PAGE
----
Eric was great to work with on his branding. The process started with his inquiry after I had designed the Oregon Handmade Bicycle Show's logo and subsequent show poster(s). I had a few conversations with him via internet and then over the phone to pick his brain on where Winter had been, where it was presently and where he was planning on going with the brand. I also asked him at length about the name itself and had him build that backstory for me to better understand it all. Most times I ask a few questions, bigger picture ones like this, and then sit back and listen. My job is to really pay attention so I can see the forest through the trees as I am an outside perspective. I know the industry well and feel I have a knack for sifting through everything to distill the main concepts.
Eric was very helpful as he had a bit of direction for me. We exchanged some inspiration type images of styles he was interested as well as some quick pencil/pen sketches. Which is great as that sets up restrictions right from the start by which the design process can thus be channeled. Too much freedom or "I don't know what I want until I see it" can lead to the designer just doing what they want to do and that might not be the best solution. This same process is applied in a fashion when I build a client a bike. Several question, followed by lots of listening and distilling. But it's important to develop concepts that are right for the client and have a bit of the designer injected into them as well so if you stand back and look at all the work you've done, a style begins to emerge however, as one logo, they stand alone by themselves and really relate to the brand it was intended for. That's tricky of course, but a signature is still present.
After those first few conversations, and a design direction is set, I take 1-2 weeks to generate concepts. I've found depending on the client, more can be dangerous as they can get overwhelmed. This is where understanding the client inside and out becomes paramount. Some like more, some like less - and you can decipher this if you ask all the right questions and do the listening I spoke about. I felt with Eric, I could pitch him 3-5 concepts and we'd narrow it down quickly. 2 safe, one dead in the middle and then 2 perhaps "out there". Most times the 4 or 5th concept is what I'm actually looking to persuade the client to going after. Other times that first round is a good way to get a reality check on your understanding of the aesthetic. (which was important on this design - I tested some waters with that first round) I leave a safe version so some of that "out there" can be funneled into that safe spot. Eric also had a certain look and feel, along with some existing art (cherry blossoms), so that needed to be updated and integrated in some fashion. So this went to about 4 or 5 rounds until we narrowed down the final design. As we moved along, he would print out some of the examples and draw directly on the concepts for me to better understand what he was after and to just brainstorm on the concepts (this was great, and is rare to have a client like this). Typically it does take 3-5 rounds of back and forth. The first 2 most likely set direction and then the last few just whittle away and narrow down the scope. Certain aspects are taken from one design and applied to the next. As I go along, one thing inspires the next and it builds momentum on itself. Often times, I'll have more than one of these projects going at once which takes some care but really helps to drive each of the separate design projects as I can put one away for a few hours and work on something else, then come back to another. Sometimes I'll actually be down in the shop, change gears and come back up to the studio and nail the design in a few minutes or it can happen the other way around too. Design stops, and bikes get built even better.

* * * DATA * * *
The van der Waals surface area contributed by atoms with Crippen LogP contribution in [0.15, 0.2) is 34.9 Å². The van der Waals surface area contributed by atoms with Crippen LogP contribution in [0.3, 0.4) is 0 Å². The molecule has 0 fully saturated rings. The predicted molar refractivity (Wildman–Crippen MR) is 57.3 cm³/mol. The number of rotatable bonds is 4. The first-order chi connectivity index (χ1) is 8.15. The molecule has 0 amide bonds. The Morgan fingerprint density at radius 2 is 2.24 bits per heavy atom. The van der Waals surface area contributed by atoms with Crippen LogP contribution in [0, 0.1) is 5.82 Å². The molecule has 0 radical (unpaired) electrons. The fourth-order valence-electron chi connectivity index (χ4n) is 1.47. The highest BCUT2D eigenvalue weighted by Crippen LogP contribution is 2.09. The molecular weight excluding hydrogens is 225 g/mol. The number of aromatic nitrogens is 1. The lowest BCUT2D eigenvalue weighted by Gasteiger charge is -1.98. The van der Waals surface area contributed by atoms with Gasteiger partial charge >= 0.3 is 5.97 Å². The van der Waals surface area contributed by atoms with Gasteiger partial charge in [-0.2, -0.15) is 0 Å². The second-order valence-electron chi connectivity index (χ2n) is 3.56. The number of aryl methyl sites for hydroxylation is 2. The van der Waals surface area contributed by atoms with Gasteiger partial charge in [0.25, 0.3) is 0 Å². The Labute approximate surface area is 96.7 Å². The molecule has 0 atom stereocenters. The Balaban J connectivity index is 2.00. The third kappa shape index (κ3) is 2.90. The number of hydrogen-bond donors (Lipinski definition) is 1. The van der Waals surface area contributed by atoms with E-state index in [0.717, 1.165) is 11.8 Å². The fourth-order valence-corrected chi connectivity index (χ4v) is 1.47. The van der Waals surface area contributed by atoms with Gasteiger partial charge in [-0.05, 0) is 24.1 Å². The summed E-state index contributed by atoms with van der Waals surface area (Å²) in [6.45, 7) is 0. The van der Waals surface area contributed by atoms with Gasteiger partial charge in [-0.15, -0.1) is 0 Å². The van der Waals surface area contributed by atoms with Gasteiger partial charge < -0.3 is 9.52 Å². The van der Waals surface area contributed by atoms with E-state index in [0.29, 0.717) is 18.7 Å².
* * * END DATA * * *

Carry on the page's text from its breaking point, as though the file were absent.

But flourish without over doing it was also a key take away and general design requirement. These "phases" can be quick or take some time to nail down, again, depending on the client. Some can be really picky, and really sweat the details. Which is fine, but it just requires more patience. Eric "gets it" so he was really great to work with - he let me do my job and I listened to what he wanted and delivered what he needed. I think the end result really speaks to the Winter brand as a whole, but brought it to that next level, and really tightened up the presentation so each Winter is a stand alone piece, but relates back to a family of objects. The essence was always there, but his original DT Script was pretty stiff looking. His work has a lot of flow, utility too, but lots of flow and harmony. I tried to inject that into the design as well.
I'll inquire with Eric, but I have pretty much all of the rounds of the work from start to finish and may be interesting to post up as a downloadable link so everyone can see where his branding started, where those little moments in space start to gel, and then wham, (in this case Round 5) he's got his logo/s. The icon he uses actually happened in Round 4 of the design, and the script happened in the round after that almost immediately.